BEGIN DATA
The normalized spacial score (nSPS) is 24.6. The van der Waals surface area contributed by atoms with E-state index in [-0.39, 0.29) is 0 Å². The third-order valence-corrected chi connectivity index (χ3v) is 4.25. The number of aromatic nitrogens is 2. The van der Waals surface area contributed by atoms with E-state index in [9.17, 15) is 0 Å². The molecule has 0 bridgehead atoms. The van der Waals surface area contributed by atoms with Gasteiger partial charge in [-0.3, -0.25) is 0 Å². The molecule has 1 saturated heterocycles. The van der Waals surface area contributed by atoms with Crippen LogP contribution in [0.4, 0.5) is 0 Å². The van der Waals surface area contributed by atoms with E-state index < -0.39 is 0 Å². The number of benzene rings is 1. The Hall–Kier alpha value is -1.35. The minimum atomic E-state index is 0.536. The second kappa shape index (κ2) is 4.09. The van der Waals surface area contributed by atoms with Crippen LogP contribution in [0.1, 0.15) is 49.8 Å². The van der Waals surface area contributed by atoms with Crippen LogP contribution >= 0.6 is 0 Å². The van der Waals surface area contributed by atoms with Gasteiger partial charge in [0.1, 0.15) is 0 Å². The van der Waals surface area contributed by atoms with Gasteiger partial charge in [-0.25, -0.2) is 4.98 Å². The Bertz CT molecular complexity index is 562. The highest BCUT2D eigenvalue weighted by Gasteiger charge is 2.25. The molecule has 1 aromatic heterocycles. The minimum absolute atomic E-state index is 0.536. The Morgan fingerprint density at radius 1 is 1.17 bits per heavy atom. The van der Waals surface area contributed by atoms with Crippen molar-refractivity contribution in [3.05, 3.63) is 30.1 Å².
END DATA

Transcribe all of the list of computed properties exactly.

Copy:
The normalized spacial score (nSPS) is 24.6. The van der Waals surface area contributed by atoms with E-state index in [-0.39, 0.29) is 0 Å². The third-order valence-corrected chi connectivity index (χ3v) is 4.25. The number of aromatic nitrogens is 2. The van der Waals surface area contributed by atoms with E-state index in [9.17, 15) is 0 Å². The molecule has 0 bridgehead atoms. The van der Waals surface area contributed by atoms with Gasteiger partial charge in [-0.3, -0.25) is 0 Å². The molecule has 1 saturated heterocycles. The van der Waals surface area contributed by atoms with Crippen LogP contribution in [0.4, 0.5) is 0 Å². The van der Waals surface area contributed by atoms with E-state index < -0.39 is 0 Å². The number of benzene rings is 1. The Hall–Kier alpha value is -1.35. The minimum atomic E-state index is 0.536. The second kappa shape index (κ2) is 4.09. The van der Waals surface area contributed by atoms with Crippen LogP contribution in [0.1, 0.15) is 49.8 Å². The van der Waals surface area contributed by atoms with Crippen LogP contribution >= 0.6 is 0 Å². The van der Waals surface area contributed by atoms with Gasteiger partial charge in [0.1, 0.15) is 0 Å². The van der Waals surface area contributed by atoms with Gasteiger partial charge in [-0.25, -0.2) is 4.98 Å². The Bertz CT molecular complexity index is 562. The highest BCUT2D eigenvalue weighted by Gasteiger charge is 2.25. The molecule has 1 aromatic heterocycles. The minimum absolute atomic E-state index is 0.536. The Morgan fingerprint density at radius 1 is 1.17 bits per heavy atom. The van der Waals surface area contributed by atoms with Crippen molar-refractivity contribution in [3.05, 3.63) is 30.1 Å².